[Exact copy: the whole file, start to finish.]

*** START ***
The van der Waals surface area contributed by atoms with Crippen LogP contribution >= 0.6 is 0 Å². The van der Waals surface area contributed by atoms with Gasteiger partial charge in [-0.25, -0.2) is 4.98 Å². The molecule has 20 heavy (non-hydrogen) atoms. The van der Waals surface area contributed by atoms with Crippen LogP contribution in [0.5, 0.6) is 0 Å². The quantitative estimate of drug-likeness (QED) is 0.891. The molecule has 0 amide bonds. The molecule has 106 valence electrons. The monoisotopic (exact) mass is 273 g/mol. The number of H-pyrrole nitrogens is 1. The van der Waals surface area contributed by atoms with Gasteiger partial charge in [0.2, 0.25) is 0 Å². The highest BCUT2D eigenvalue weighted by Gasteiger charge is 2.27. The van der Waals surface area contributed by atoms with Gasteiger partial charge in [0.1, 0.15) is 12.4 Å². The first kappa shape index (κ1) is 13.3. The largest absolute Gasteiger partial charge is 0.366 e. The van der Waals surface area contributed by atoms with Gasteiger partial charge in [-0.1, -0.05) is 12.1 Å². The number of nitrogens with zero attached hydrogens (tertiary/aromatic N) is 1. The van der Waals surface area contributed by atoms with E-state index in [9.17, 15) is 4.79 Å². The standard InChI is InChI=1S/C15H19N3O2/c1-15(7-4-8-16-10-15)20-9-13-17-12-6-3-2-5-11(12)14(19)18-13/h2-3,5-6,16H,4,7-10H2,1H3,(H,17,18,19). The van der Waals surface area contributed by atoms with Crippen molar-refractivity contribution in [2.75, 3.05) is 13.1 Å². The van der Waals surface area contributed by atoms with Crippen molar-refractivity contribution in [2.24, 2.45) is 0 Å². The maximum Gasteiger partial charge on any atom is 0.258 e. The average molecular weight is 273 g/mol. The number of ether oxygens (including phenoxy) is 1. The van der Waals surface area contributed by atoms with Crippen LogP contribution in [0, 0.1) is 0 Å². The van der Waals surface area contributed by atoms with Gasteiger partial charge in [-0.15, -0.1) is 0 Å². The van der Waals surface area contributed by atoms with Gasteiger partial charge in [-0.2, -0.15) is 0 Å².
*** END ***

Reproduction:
The van der Waals surface area contributed by atoms with Crippen LogP contribution >= 0.6 is 0 Å². The van der Waals surface area contributed by atoms with Gasteiger partial charge in [-0.25, -0.2) is 4.98 Å². The molecule has 20 heavy (non-hydrogen) atoms. The van der Waals surface area contributed by atoms with Crippen LogP contribution in [0.5, 0.6) is 0 Å². The quantitative estimate of drug-likeness (QED) is 0.891. The molecule has 0 amide bonds. The molecule has 106 valence electrons. The monoisotopic (exact) mass is 273 g/mol. The number of H-pyrrole nitrogens is 1. The van der Waals surface area contributed by atoms with Gasteiger partial charge in [0.2, 0.25) is 0 Å². The highest BCUT2D eigenvalue weighted by Gasteiger charge is 2.27. The van der Waals surface area contributed by atoms with Gasteiger partial charge in [0.1, 0.15) is 12.4 Å². The first kappa shape index (κ1) is 13.3. The largest absolute Gasteiger partial charge is 0.366 e. The van der Waals surface area contributed by atoms with Gasteiger partial charge in [-0.1, -0.05) is 12.1 Å². The number of nitrogens with zero attached hydrogens (tertiary/aromatic N) is 1. The van der Waals surface area contributed by atoms with E-state index in [9.17, 15) is 4.79 Å². The standard InChI is InChI=1S/C15H19N3O2/c1-15(7-4-8-16-10-15)20-9-13-17-12-6-3-2-5-11(12)14(19)18-13/h2-3,5-6,16H,4,7-10H2,1H3,(H,17,18,19). The van der Waals surface area contributed by atoms with Crippen molar-refractivity contribution in [2.75, 3.05) is 13.1 Å². The van der Waals surface area contributed by atoms with Crippen molar-refractivity contribution in [2.24, 2.45) is 0 Å². The maximum Gasteiger partial charge on any atom is 0.258 e. The average molecular weight is 273 g/mol. The number of ether oxygens (including phenoxy) is 1. The van der Waals surface area contributed by atoms with Crippen LogP contribution in [0, 0.1) is 0 Å². The van der Waals surface area contributed by atoms with Gasteiger partial charge in [-0.15, -0.1) is 0 Å². The van der Waals surface area contributed by atoms with Gasteiger partial charge in [-0.2, -0.15) is 0 Å².